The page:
New York City’s Green Infrastructure Program will give out up to $4 million more in grants to build green roofs, rain gardens, rainwater harvesting, right-of-way bioswales and other projets to reduce and manage stormwater.
The new grants aim to improve water quality by reducing sewer overflows. During heavy storms, New York City’s sewer system can exceed capacity and overflow with storm and wastewater into New York Harbor.
Back in January, the DEP pledged to use new technology to , a federal superfund site.
"Green" initiatives to clean up the canal included include swales, tree beds and green roofs to collect water, while also building improved sewers.
“We were thrilled with the quality of applications that we received for the first round of grants and we are excited to see again the innovative ideas that local communities will develop to deal with stormwater where it falls and, in doing so, help improve the quality of life in their neighborhoods,” said Environmental Protection Commissioner Carter Strickland.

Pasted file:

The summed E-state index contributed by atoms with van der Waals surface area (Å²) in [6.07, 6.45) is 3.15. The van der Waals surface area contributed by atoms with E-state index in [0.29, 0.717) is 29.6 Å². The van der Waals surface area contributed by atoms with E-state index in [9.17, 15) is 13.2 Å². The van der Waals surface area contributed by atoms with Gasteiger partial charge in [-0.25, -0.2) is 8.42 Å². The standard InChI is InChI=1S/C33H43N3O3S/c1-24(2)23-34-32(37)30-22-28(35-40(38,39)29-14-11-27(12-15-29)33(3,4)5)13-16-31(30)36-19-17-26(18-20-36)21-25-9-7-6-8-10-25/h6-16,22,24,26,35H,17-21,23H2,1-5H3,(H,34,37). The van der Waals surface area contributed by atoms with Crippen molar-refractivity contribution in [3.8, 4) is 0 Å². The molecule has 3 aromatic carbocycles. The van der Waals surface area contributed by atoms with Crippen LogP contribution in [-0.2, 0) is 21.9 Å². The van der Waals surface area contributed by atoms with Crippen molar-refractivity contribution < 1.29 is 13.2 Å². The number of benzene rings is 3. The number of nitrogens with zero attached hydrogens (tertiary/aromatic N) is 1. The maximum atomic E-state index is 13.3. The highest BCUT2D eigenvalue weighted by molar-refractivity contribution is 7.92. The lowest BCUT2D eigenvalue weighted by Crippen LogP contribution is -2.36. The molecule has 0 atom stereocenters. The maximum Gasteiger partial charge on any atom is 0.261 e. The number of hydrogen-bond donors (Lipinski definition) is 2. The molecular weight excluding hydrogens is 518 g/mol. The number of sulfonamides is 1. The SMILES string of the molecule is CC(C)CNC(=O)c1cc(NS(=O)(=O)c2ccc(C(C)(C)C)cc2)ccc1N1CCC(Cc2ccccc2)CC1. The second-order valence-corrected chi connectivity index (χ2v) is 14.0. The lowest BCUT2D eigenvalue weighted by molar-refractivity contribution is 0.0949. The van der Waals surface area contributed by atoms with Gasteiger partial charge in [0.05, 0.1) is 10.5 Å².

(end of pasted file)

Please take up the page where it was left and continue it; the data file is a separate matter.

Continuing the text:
The project funding is open to private property owners, businesses, and not-for-profit organizations that use green infrastructure to reduce or manage stormwater on private property and public sidewalks. Preference for these grants will be given to projects in DEP’s priority watersheds and those that will use the least amount of energy and increase awareness about stormwater management.
Applications may be found at www.nyc.gov/dep, and the deadline is February 15, 2012. The DEP is also hosting a grant workshop at Brooklyn Borough Hall Courtroom, 209 Joralemon Street (2nd floor), from 6 to 8 p.m. on December 1.